Social media is rampant, no questions or doubts.
As journalists, we can either embrace this new tool and add it to our information gathering tools and reporting techniques, or give it the cold shoulder and miss out on all the opportunities and pathways available.
Don’t get me wrong, social media has its downfalls – everything does – but in this age of online news, social media is a rapidly growing giant.
Rachel Olding (@rachelolding), crime reporter for the Sydney Morning Herald, recently engaged online with students and answered questions about the role of social media in her profession.
Social media is definitely my friend rather than foe when it comes to crime reporting.
Rachel explains that social media has developed into an “amazing source” of finding stories and people who are relevant to your stories.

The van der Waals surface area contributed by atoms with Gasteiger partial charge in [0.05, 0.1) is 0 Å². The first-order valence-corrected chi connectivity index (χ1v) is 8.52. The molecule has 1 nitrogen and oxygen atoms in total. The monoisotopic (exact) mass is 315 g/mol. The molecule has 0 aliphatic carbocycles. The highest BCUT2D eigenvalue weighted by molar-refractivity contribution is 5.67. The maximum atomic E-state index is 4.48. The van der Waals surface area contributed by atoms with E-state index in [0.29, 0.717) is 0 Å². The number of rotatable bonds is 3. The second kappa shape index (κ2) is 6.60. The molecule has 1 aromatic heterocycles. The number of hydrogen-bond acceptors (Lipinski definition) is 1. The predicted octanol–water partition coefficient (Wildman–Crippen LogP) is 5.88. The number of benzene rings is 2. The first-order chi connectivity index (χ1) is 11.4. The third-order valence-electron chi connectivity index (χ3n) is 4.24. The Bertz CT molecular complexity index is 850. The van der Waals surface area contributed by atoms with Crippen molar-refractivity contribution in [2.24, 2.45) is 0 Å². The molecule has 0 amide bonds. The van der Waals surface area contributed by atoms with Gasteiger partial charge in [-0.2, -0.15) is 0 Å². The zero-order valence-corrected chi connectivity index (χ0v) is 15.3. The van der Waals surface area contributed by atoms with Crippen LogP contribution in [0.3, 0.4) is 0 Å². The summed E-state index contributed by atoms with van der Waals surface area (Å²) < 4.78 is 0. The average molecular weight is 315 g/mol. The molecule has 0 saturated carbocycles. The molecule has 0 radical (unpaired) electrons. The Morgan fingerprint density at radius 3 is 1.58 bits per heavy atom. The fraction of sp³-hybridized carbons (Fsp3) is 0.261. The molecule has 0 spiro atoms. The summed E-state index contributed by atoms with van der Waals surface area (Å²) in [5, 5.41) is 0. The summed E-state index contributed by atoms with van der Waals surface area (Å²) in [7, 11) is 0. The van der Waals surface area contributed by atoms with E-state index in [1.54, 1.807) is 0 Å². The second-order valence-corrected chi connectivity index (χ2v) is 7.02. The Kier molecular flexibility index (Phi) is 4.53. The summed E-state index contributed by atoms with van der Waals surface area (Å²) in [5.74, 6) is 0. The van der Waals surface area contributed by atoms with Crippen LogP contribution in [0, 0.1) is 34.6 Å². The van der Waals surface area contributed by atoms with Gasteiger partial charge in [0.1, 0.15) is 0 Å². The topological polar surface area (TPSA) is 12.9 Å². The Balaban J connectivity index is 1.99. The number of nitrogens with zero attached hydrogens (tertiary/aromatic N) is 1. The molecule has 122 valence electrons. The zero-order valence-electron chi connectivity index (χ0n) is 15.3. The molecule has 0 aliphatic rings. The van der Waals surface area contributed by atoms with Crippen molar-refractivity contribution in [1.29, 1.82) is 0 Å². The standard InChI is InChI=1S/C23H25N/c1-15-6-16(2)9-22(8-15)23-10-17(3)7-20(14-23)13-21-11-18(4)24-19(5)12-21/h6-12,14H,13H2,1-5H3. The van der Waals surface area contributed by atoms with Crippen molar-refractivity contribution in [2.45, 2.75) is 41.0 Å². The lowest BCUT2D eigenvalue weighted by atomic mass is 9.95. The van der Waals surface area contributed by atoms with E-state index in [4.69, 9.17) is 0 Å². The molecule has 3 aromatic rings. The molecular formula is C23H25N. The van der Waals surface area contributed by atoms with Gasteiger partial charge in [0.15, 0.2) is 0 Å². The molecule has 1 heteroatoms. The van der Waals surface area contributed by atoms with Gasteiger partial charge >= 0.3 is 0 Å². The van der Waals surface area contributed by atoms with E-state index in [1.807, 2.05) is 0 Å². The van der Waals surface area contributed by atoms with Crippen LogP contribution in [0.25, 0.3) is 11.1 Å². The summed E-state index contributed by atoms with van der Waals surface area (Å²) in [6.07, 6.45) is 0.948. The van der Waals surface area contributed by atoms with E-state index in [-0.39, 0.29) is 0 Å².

She says that social media, in a lot of ways, is just like hitting the phones or door knocking to gather information and conduct interviews.
Sure, social media can be a gold mine for particular stories and information on crimes, but Rachel says they can also be a minefield.
It can be a minefield because you don’t know what to trust and what not to trust.
Rachel explains that her rule of thumb is to actively fact check anything she finds on social media via another means, like contacting the person who posted the information, or verifying the information with police.
But tight story deadlines pose a major problem on this verification process. Rachel says that within the time constraints, the decision to use information sourced from social media comes down to your own personal judgement.
So, should you use social media for sourcing stories?
Short answer, yes.
Longer answer, yes but.
Yes, but make sure you try as much as possible within a deadline to verify the information before publishing it. This does not simply mean going online to a different source.
The best way to verify something is by talking to people, particularly the person or people who posted the information you are wanting to use.